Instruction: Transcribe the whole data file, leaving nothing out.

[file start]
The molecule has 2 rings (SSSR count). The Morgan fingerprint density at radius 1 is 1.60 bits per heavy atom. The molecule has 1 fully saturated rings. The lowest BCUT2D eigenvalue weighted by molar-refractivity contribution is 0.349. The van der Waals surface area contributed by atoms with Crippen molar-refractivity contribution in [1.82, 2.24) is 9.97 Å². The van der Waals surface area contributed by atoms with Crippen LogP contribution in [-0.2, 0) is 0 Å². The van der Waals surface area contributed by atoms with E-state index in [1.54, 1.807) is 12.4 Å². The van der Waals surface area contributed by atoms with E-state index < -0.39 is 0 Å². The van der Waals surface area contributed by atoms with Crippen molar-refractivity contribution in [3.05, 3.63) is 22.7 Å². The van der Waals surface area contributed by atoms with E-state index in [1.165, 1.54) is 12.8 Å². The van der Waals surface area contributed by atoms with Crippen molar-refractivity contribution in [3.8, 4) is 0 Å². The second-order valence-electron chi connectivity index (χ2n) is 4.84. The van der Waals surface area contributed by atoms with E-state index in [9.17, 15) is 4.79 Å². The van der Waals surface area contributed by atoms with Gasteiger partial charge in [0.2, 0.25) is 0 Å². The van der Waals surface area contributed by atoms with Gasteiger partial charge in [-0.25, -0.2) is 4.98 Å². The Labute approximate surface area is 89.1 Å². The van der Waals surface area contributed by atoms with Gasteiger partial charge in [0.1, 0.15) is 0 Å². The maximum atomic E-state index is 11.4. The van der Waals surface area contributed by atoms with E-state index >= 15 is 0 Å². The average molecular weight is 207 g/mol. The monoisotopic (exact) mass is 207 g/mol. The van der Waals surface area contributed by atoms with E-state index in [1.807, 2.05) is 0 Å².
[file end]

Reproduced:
The molecule has 2 rings (SSSR count). The Morgan fingerprint density at radius 1 is 1.60 bits per heavy atom. The molecule has 1 fully saturated rings. The lowest BCUT2D eigenvalue weighted by molar-refractivity contribution is 0.349. The van der Waals surface area contributed by atoms with Crippen molar-refractivity contribution in [1.82, 2.24) is 9.97 Å². The van der Waals surface area contributed by atoms with Crippen LogP contribution in [-0.2, 0) is 0 Å². The van der Waals surface area contributed by atoms with E-state index in [1.54, 1.807) is 12.4 Å². The van der Waals surface area contributed by atoms with E-state index < -0.39 is 0 Å². The van der Waals surface area contributed by atoms with Crippen molar-refractivity contribution in [3.05, 3.63) is 22.7 Å². The van der Waals surface area contributed by atoms with E-state index in [1.165, 1.54) is 12.8 Å². The van der Waals surface area contributed by atoms with Crippen molar-refractivity contribution in [3.8, 4) is 0 Å². The second-order valence-electron chi connectivity index (χ2n) is 4.84. The van der Waals surface area contributed by atoms with E-state index in [9.17, 15) is 4.79 Å². The van der Waals surface area contributed by atoms with Gasteiger partial charge in [0.2, 0.25) is 0 Å². The van der Waals surface area contributed by atoms with Gasteiger partial charge in [-0.25, -0.2) is 4.98 Å². The Labute approximate surface area is 89.1 Å². The van der Waals surface area contributed by atoms with Gasteiger partial charge in [0.1, 0.15) is 0 Å². The maximum atomic E-state index is 11.4. The van der Waals surface area contributed by atoms with E-state index >= 15 is 0 Å². The average molecular weight is 207 g/mol. The monoisotopic (exact) mass is 207 g/mol. The van der Waals surface area contributed by atoms with E-state index in [1.807, 2.05) is 0 Å².